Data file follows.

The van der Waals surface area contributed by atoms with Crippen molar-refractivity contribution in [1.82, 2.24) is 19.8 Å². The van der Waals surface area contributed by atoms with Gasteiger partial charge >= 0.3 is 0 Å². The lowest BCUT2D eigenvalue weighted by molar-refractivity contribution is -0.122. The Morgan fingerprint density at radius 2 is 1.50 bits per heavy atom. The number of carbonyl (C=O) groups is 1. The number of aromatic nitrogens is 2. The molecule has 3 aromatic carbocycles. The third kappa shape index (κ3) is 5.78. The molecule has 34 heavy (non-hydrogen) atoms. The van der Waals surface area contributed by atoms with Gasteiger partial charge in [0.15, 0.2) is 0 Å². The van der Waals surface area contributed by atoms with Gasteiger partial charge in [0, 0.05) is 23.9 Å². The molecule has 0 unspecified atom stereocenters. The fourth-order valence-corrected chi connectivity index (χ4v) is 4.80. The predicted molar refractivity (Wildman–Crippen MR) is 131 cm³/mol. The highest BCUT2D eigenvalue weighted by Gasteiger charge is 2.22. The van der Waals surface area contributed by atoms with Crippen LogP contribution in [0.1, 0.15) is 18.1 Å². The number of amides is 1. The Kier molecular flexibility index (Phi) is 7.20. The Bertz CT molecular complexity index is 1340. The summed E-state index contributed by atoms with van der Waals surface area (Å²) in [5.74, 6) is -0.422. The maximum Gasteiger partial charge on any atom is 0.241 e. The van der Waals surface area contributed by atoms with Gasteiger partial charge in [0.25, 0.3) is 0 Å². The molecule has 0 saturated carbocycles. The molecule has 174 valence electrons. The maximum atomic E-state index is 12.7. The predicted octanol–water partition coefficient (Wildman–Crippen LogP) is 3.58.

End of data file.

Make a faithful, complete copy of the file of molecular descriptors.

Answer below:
The van der Waals surface area contributed by atoms with Crippen molar-refractivity contribution in [1.82, 2.24) is 19.8 Å². The van der Waals surface area contributed by atoms with Gasteiger partial charge >= 0.3 is 0 Å². The lowest BCUT2D eigenvalue weighted by molar-refractivity contribution is -0.122. The Morgan fingerprint density at radius 2 is 1.50 bits per heavy atom. The number of carbonyl (C=O) groups is 1. The number of aromatic nitrogens is 2. The molecule has 3 aromatic carbocycles. The third kappa shape index (κ3) is 5.78. The molecule has 34 heavy (non-hydrogen) atoms. The van der Waals surface area contributed by atoms with Gasteiger partial charge in [0.15, 0.2) is 0 Å². The van der Waals surface area contributed by atoms with Gasteiger partial charge in [0, 0.05) is 23.9 Å². The molecule has 0 unspecified atom stereocenters. The fourth-order valence-corrected chi connectivity index (χ4v) is 4.80. The predicted molar refractivity (Wildman–Crippen MR) is 131 cm³/mol. The highest BCUT2D eigenvalue weighted by Gasteiger charge is 2.22. The van der Waals surface area contributed by atoms with Crippen LogP contribution in [0.1, 0.15) is 18.1 Å². The number of amides is 1. The Kier molecular flexibility index (Phi) is 7.20. The Bertz CT molecular complexity index is 1340. The summed E-state index contributed by atoms with van der Waals surface area (Å²) in [5.74, 6) is -0.422. The maximum Gasteiger partial charge on any atom is 0.241 e. The van der Waals surface area contributed by atoms with Gasteiger partial charge in [0.25, 0.3) is 0 Å². The molecule has 0 saturated carbocycles. The molecule has 174 valence electrons. The maximum atomic E-state index is 12.7. The predicted octanol–water partition coefficient (Wildman–Crippen LogP) is 3.58.